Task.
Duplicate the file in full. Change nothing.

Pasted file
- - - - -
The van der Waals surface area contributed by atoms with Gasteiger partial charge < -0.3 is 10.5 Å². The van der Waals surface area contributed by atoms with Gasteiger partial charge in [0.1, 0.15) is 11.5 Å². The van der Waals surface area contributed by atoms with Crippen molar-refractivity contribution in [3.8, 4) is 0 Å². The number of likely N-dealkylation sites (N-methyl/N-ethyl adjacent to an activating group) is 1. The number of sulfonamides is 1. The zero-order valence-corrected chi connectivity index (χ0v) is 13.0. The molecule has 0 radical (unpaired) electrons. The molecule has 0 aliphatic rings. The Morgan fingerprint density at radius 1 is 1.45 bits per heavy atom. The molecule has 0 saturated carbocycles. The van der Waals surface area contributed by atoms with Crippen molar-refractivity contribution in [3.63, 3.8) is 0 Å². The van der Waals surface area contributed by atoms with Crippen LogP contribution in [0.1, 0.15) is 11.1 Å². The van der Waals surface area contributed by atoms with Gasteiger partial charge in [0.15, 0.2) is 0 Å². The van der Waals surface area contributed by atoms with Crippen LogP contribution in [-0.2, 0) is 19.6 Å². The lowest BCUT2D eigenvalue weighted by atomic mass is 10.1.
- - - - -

The van der Waals surface area contributed by atoms with Gasteiger partial charge < -0.3 is 10.5 Å². The van der Waals surface area contributed by atoms with Gasteiger partial charge in [0.1, 0.15) is 11.5 Å². The van der Waals surface area contributed by atoms with Crippen molar-refractivity contribution in [3.8, 4) is 0 Å². The number of likely N-dealkylation sites (N-methyl/N-ethyl adjacent to an activating group) is 1. The number of sulfonamides is 1. The zero-order valence-corrected chi connectivity index (χ0v) is 13.0. The molecule has 0 radical (unpaired) electrons. The molecule has 0 aliphatic rings. The Morgan fingerprint density at radius 1 is 1.45 bits per heavy atom. The molecule has 0 saturated carbocycles. The van der Waals surface area contributed by atoms with Crippen molar-refractivity contribution in [3.63, 3.8) is 0 Å². The van der Waals surface area contributed by atoms with Crippen LogP contribution in [0.1, 0.15) is 11.1 Å². The van der Waals surface area contributed by atoms with Gasteiger partial charge in [0.15, 0.2) is 0 Å². The van der Waals surface area contributed by atoms with Crippen LogP contribution in [-0.2, 0) is 19.6 Å². The lowest BCUT2D eigenvalue weighted by atomic mass is 10.1.